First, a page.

The Easy Body
Poetry, Timeless Infinite Light
The Easy Body is a love letter from hell. In these poems, a fiery account of loss combines with a multi-lingual prophecy of stained, stunning beauty. In deep suffering and impure solidarity, the Latinx, matrilineal, colonized body of this text will never be ‘easy.’ Get ready for the birth of a riot and the death of the world.
In their incendiary debut, Luboviski-Acosta explores a vision of freedom that looks like apocalypse: dismantled states destroyed selves, and dismayed gods all watch in awe as a bony witch consorts with demons and blood-filled succulents to envision the hedonic chaos of our time, not as contemporary, but as immemorial. In a voice oscillating between decolonial rage and postcolonial melancholia, The Easy Body teaches us that if recovery is possible, it’s only destruction against the white forces of linearity that have been trying to decimate island people for 524 years.
-manuel arturo abreu
The Easy Body is written in letters of fire. The so-called sleep of the just (or “the sleep of white girls”) will be ruined forever for those who learn what Luboviski-Acosta’s poetry knows in its brilliant, brutalized, resurgent bones. It’s beautiful. Also terrifying. And necessary- if you’re holding this book in your hands, don’t let it go.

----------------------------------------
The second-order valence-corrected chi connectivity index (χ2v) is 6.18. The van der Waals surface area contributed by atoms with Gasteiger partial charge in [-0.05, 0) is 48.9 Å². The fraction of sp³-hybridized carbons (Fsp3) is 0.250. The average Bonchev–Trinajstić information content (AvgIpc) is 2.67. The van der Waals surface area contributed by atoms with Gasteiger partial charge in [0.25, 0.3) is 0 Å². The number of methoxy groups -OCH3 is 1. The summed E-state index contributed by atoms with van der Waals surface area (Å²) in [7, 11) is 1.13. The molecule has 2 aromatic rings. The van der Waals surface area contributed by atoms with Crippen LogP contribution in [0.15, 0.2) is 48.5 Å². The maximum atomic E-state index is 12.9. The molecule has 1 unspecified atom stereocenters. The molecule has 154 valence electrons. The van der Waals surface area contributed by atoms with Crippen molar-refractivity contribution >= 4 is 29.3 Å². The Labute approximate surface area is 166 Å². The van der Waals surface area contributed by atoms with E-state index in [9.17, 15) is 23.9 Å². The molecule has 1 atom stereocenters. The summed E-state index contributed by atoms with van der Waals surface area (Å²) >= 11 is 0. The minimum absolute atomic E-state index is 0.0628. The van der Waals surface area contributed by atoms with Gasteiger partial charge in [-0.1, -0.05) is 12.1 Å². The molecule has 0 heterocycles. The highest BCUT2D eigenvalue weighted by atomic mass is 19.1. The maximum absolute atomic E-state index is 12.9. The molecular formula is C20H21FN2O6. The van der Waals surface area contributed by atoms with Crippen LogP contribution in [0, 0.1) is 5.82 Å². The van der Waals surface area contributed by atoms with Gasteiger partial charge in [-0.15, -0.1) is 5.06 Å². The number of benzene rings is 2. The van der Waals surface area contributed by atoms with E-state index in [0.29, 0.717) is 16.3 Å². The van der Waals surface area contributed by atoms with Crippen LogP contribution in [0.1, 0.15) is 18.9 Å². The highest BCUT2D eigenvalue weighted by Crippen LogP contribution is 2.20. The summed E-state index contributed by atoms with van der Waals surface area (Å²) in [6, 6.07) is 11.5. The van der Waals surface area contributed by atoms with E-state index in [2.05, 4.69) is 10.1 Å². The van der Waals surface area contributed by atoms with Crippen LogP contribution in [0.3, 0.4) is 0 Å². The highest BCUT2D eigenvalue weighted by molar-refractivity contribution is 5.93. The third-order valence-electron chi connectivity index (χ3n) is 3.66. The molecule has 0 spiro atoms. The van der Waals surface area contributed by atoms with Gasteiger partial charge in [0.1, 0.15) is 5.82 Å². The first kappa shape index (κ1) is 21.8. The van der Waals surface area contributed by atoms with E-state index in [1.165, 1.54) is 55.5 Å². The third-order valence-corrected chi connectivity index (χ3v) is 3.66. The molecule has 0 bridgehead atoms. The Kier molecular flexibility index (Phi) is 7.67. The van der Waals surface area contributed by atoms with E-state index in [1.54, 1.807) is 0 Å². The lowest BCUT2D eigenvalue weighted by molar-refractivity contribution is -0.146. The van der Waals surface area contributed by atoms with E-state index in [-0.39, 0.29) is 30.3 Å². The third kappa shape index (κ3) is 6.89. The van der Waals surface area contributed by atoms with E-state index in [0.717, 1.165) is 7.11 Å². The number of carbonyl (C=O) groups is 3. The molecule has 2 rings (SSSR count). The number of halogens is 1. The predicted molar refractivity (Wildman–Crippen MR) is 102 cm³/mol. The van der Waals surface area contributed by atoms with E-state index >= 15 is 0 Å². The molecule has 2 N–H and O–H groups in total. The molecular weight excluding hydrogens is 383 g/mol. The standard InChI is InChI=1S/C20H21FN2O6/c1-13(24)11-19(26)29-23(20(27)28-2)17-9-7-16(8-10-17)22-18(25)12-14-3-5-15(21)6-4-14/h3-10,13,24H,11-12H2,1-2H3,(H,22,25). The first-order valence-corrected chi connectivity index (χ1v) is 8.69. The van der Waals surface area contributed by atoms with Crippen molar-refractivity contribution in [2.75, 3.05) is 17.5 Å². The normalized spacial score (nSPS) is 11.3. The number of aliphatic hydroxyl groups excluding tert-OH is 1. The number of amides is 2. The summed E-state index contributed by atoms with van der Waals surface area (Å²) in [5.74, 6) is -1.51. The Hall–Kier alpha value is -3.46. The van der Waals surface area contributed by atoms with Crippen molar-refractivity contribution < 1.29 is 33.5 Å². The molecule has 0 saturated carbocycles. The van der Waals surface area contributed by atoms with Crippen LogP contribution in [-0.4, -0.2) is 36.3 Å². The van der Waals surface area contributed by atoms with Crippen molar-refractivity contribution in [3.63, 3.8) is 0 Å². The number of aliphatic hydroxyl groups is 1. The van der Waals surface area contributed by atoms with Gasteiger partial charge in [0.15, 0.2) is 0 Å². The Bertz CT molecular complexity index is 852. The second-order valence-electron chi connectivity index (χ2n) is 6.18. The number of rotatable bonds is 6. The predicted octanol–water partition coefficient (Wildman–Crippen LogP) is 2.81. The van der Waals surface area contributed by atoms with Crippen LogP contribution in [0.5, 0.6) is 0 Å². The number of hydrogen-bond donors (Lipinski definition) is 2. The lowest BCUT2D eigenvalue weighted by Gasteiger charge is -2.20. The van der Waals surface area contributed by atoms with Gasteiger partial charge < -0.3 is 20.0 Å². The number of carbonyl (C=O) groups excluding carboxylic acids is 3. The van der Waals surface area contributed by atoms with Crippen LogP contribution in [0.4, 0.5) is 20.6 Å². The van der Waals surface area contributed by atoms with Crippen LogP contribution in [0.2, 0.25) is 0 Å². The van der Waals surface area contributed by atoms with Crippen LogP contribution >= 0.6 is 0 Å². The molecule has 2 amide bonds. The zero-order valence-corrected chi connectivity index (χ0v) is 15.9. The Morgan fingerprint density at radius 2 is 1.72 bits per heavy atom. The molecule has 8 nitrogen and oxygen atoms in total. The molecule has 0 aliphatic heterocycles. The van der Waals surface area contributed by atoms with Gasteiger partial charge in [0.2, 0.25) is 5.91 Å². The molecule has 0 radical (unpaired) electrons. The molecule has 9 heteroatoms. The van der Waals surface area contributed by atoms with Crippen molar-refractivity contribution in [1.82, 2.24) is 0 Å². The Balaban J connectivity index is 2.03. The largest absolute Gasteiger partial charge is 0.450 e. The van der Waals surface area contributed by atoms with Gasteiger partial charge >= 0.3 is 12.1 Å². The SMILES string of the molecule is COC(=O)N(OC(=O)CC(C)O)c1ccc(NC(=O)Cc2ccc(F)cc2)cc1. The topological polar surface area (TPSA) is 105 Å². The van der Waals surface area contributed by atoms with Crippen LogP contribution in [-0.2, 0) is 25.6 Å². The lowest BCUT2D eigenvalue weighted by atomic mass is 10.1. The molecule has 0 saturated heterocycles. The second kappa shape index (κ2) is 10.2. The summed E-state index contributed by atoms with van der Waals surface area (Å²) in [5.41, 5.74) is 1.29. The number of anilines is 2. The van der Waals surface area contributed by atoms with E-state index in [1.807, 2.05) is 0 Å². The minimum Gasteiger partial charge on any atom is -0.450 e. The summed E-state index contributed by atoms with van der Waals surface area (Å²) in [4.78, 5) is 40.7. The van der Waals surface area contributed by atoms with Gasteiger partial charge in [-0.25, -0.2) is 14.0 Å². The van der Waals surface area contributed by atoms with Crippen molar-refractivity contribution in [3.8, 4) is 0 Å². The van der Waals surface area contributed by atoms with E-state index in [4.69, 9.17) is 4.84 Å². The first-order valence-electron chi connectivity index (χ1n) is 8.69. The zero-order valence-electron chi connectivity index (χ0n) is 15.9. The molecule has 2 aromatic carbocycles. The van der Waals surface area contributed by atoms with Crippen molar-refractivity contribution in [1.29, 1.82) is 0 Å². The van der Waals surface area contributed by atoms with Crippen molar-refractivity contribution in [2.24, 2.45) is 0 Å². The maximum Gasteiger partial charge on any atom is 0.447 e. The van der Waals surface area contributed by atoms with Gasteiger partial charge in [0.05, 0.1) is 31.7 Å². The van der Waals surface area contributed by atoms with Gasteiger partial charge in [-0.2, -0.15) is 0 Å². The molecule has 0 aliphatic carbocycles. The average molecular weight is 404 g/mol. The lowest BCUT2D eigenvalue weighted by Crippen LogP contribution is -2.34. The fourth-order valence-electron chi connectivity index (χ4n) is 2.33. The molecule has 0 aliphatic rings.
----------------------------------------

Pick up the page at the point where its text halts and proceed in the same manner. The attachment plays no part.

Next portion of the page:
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Timeless, Infinite Light
Paperback, 114 Pages, 5.25 in x 7.75 in
Publication Date: 2017
“This is a long love letter to hell, but to call it epic would oppress its very form. For there is no Hero. The Easy Body has no static protagonist. Luboviski-Acosta writes from many bodies: brown/Latinx bodies, female bodies, chronically ill bodies, mother bodies, queer bodies, earth bodies, celestial bodies, dopesick bodies. Bodies of inherent struggle and suffering: ‘Bodies that are borders, hiding. / Never have I ever / possessed the pleasures / of having the easy body.’”
“As a Panamanian-Nicaraguan immigrant raised mostly by women, I identified strongly with its depictions of Central American mythological femme monsters such as the ciguanaba, a half-horse half-woman creature who lures men before she attacks them. Many of the poems are nods to single mothers, women and femmes and how they create networks of support for each other. In these depictions, Luboviski-Acosta also highlights how colonialist governments constantly politicize and surveil immigrants of color for these survival tactics.”
“In the book, the poet acts as a witness. The poet is the easy body at work: they have become a poet under duress, out of necessity, out of survival; even though, as it’s noted in the book, poets are very often the first up against the wall.”
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Tatiana Luboviski-Acosta was raised in Los Angeles, California by a family of single women, and grew up traveling and living across the western United States and Mexico with their …
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